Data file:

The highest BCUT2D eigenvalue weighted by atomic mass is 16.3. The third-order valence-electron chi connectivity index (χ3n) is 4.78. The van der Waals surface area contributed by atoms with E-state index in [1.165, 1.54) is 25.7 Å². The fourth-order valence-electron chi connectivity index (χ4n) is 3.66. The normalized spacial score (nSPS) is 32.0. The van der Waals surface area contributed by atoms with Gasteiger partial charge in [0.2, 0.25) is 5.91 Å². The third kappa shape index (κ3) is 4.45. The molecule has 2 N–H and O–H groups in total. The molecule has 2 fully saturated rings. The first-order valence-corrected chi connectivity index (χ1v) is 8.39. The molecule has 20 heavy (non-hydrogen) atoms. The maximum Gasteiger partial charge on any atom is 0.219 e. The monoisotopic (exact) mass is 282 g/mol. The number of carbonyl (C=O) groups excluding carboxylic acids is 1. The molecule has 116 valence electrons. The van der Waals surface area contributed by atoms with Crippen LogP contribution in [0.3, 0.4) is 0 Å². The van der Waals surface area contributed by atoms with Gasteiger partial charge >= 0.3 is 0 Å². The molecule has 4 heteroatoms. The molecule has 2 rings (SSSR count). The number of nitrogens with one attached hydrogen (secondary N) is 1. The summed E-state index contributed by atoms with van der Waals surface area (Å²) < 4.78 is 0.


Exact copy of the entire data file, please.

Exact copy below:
The highest BCUT2D eigenvalue weighted by atomic mass is 16.3. The third-order valence-electron chi connectivity index (χ3n) is 4.78. The van der Waals surface area contributed by atoms with E-state index in [1.165, 1.54) is 25.7 Å². The fourth-order valence-electron chi connectivity index (χ4n) is 3.66. The normalized spacial score (nSPS) is 32.0. The van der Waals surface area contributed by atoms with Gasteiger partial charge in [0.2, 0.25) is 5.91 Å². The third kappa shape index (κ3) is 4.45. The molecule has 2 N–H and O–H groups in total. The molecule has 2 fully saturated rings. The first-order valence-corrected chi connectivity index (χ1v) is 8.39. The molecule has 20 heavy (non-hydrogen) atoms. The maximum Gasteiger partial charge on any atom is 0.219 e. The monoisotopic (exact) mass is 282 g/mol. The number of carbonyl (C=O) groups excluding carboxylic acids is 1. The molecule has 116 valence electrons. The van der Waals surface area contributed by atoms with Crippen LogP contribution in [0.3, 0.4) is 0 Å². The van der Waals surface area contributed by atoms with Gasteiger partial charge >= 0.3 is 0 Å². The molecule has 4 heteroatoms. The molecule has 2 rings (SSSR count). The number of nitrogens with one attached hydrogen (secondary N) is 1. The summed E-state index contributed by atoms with van der Waals surface area (Å²) < 4.78 is 0.